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Fridge / Black Mirror: Fifteen Million Merits

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Black Mirror Fridge
Series One
The National AnthemFifteen Million MeritsThe Entire History of You

  • Either Fridge Brilliance or Fridge Horror depending on your viewpoint, but at the end of 15 Million Merits, the main character, Bing, is seen looking out of what might be a huge fake vista of woodland, or is alternatively looking out of a real floor to ceiling set of windows showing lush green forest as far as the eye can see. This means that he has either swapped his tiny cell for a larger Gilded Cage or the endless drudgery of cycling that the majority of the populace does has enabled most of the planet to resort back to natural forest. Either ending can be seen as ultra depressing, but YMMV.
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  • In 15 Million Merits, the citizens all sleep in their own single cells and are bombarded with pornography every few minutes. One method of population control...
  • Fridge Brilliance in 15 Million Merits: It's implied, when Abi goes for her Hot Shot audition, that the Cuppliance is responsible for her going into pornography more than anything else. But then, Bing goes on as well, avoids drinking it... and then goes along with the panel's offer and gets swallowed up by the machine anyway. Maybe the drink didn't really do that much, they just thought it did?
  • He did mean what he was saying: it was largely unplanned, and he countered one of the judges when he described it as an "act". The problem was that he had no plan beyond saying it, and the judges were "swayed", but not in the way he was expecting. They then decide to let him say all that stuff and even put it in a timeslot, while the crowd goads him into doing it. Regardless of whether it was true or not, or was a genuine tirade against the entertainment industry, a simple rant isn't going to change the system, but it's more likely the system will assimilate the person doing it. Bing clearly feels as unfulfilled in his new role as he was on the bikes. That's what the scenes were meant to illustrate.
  • He clearly was hoping to reach the judges and the audience and create a big emotional upheaval, which did not happen. So perhaps he figured that even though he would be absorbed into the system and reduced to one more form of pop culture, maybe he could reach at least one person, and be at least that tiny degree of successful communicating his message. One could also view it as the opposite — that he was so disillusioned by the failure of his message, and the system's ability to subsume even the most effective criticism, that he lost the will to fight anymore, and decided that if he was going to give up, he might as well give up in comfort.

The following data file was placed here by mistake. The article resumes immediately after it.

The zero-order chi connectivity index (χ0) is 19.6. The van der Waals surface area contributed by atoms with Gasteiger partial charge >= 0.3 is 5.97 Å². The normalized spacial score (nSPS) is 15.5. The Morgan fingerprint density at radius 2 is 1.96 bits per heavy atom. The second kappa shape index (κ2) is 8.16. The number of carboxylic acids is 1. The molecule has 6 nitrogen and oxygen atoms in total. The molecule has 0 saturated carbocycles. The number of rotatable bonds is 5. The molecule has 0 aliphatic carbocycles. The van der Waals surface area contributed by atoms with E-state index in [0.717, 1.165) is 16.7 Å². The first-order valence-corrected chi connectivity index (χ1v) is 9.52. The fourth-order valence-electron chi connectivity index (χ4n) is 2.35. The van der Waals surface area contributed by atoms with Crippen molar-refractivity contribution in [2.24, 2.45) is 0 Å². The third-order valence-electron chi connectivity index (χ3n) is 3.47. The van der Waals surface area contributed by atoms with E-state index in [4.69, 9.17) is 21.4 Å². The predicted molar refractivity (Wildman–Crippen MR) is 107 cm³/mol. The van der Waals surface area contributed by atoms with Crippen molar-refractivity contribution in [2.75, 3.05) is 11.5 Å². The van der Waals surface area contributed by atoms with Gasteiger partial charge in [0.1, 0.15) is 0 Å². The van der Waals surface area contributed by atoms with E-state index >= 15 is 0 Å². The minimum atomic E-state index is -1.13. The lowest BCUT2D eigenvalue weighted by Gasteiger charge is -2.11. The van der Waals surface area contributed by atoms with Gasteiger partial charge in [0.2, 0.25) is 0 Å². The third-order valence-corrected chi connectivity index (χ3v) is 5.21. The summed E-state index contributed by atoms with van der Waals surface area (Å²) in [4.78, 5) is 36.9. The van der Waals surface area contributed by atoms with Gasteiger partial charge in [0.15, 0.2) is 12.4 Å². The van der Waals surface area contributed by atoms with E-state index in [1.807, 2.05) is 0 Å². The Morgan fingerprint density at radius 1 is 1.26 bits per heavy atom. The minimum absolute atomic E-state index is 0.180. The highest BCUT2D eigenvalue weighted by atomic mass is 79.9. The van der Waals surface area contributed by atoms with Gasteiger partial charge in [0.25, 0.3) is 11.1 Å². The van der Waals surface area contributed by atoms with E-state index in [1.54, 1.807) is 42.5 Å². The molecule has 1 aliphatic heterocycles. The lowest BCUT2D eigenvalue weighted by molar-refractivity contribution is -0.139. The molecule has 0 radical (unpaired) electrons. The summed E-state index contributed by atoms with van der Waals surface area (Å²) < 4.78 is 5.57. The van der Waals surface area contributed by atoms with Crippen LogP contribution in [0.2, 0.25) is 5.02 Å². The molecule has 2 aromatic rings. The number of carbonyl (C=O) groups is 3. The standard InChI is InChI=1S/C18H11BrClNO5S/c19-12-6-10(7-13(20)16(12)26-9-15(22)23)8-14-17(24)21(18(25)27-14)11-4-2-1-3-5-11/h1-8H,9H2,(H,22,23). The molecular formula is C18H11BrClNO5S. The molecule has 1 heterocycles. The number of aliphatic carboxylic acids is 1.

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  • 15 Million Merits? Why not 12 million? 20 million? Because in the future, everybody will be famous for fifteen minutes. May be accidental because the price used to be 12 million. The fact that Bing was forced to cough up the extra 3 million was a minor plot point to emphasize his self-sacrifice.
  • The usage of Giuseppe Verdi's "Dies irae" —— Day of Wrath —— as Hot Shot's theme fits in well with what Judge Wraith does, inflicting wrath upon contestants. It becomes more clear on what he did to Abi, turning her into a porn star, which is a wrath for her.
  • Bing's name. Like the search engine that got its name specifically because it's not google, Google potentially being one of the soul-sucking modern tech corporations that Brooker's message is always aimed at.
  • Fridge Horror after watching Black Museum — a character in that episode reads a 15 Million Merits graphic novel, suggesting that the story in this episode is being used as straight-laced entertainment in the future (compared to the "this is bad" entertainment it was in Real Life).
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